can cause discoloration of animals. This bedding is primarily used with larger animals as non-contact bedding.
Reclaimed paper is a by-product of other paper processes.
This is a more expensive product than recycled paper due
to the processing involved, but provides a comfortable
Virgin paper is paper that is produced specifically for
bedding. It is low in contaminants and consistent in size
and shape. It is virtually dust free, and the most expensive
of the three types.
Blended beddings incorporate enrichment and/or nesting materials with
bedding. They may combine wood,
cob and even paper with nesting
material, or include two different
beddings. These beddings ensure
that each cage has enrichment or
nesting materials without having to
handle cages twice, so there can be a
labour savings. Since the enrichment/
nest material is combined with an absorbent
bedding material, the animals remain comfortable and dry.
BEDDING AND CAGING
There have been a number of studies discussing ammonia in static versus ventilated caging, and the caging
system used must be considered when selecting bedding.
All beddings contain some dust, and the dust can lodge
in ventilated racks, especially in the exhaust ducts. This
may cause interruption in the air flow needed to keep the
bedding dry and increase equipment maintenance. With
extended change cycles, very white bedding may appear
dirty, even though the animals remain comfortable and dry.
Dusty bedding may also cause respiratory problems. If the
caging includes an automated water system, the size of the
bedding particle is important as very small wood chips
and smaller cob sizes have been known to lodge in the
drinking valve, causing cage flooding. This is especially a
concern with mouse strains that actively “housekeep”.
BEDDING, NESTING AND ENRICHMENT
Many common research animals will make a nest when
appropriate nesting materials are available.According to the
Guide, contact bedding expands the opportunities for species specific behaviours including foraging, burrowing and
nest building. In sufficient quantities, it also supports ther-moregulation. When the animal rooms are colder than mice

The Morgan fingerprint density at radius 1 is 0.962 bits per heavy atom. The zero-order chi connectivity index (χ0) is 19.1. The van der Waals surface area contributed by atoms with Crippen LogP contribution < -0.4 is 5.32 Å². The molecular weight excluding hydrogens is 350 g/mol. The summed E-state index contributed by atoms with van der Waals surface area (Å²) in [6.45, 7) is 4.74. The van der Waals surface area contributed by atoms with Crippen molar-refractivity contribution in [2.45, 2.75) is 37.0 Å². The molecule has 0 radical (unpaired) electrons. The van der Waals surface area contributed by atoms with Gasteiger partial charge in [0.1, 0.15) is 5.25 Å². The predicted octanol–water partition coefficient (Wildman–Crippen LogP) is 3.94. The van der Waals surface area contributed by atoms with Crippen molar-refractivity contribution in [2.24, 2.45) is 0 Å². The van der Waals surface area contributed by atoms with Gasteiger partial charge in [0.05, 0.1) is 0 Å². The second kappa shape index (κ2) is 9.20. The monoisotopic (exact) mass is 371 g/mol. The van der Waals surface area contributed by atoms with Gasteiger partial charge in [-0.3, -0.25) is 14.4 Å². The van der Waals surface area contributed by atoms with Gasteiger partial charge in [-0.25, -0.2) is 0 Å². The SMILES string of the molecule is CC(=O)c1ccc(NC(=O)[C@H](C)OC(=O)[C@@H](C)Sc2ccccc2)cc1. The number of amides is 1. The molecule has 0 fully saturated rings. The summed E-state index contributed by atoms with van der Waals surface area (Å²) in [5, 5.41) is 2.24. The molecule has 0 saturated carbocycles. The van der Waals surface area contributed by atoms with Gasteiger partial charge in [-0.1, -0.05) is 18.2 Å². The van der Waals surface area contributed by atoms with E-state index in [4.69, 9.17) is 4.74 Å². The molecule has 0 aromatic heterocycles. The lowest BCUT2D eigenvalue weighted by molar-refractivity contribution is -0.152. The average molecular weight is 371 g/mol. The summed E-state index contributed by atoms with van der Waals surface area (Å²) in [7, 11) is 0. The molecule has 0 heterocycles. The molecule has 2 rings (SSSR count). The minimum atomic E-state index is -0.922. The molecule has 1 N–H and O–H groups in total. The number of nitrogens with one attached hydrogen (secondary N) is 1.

would prefer, they will huddle together for warmth and
added bedding will help to maintain body temperature. This
is a particular consideration for nude and hairless animals.
For some animals, nest-building is a reaction to breeding;
for others, nesting is just a normal activity. Observing mice,
you can also note how much time animals spend tending their nest — rearranging and cleaning both the nest
and surrounding area. Nesting materials allow animals to
engage in specie specific behaviour.
OTHER BEDDING CONSIDERATIONS
According to the Guide, some beddings and nesting mate-
rials are preferable to others and animals may show a clear
preference. It also states that when provided with pre-
ferred nesting materials, animals will construct larger nests.
An interesting fact is that rats are not spontaneous nest
builders, but instead learn to use nesting materials. When
rats are exposed to nesting materials as young animals,
they learn to use them and prefer to use the same mate-
rials for later nesting.
While not exactly bedding, but certainly related,
some animals require dust baths. Not only are dust
baths important for the animal’s fur condition, they
are a natural behaviour, therefore also serve as enrich-
ment. Dust baths are sold under a number of brand names,
but the composition is primarily a fine, absorbent clay and
works by removing oil and dirt from the fur.
Bedding storage is important to consider. Bags should be
stored off the floor, away from the wall, so that air can
properly circulate. As with feed, care should be taken to
protect bedding from vermin and insects. Check with
your bedding supplier to determine their specific quality
Each bedding type has properties that either help with
mechanical dispensing or cause difficulties. Free flowing bedding, such as corncob and wood chips, dispense
well, due to the weight and consistent size of the product. Some paper and wood flake products are difficult
to dispense due to static electricity, dust and bridging in
waterfall type dispensers.
The bedding selected can affect animal behaviour and
also affect research results. So when selecting a bedding
consider a number of factors; such as animal type, caging
type, research goals, the presence or absence of automatic
watering. The right choice will be visible in your animals
and your research.
Deb Benner is the owner, president, and general man-
ager of Animal Specialties and Provisions. She has over
30 years of experience in the laboratory animal sciences
marketplace. Contact Deb at email@example.com.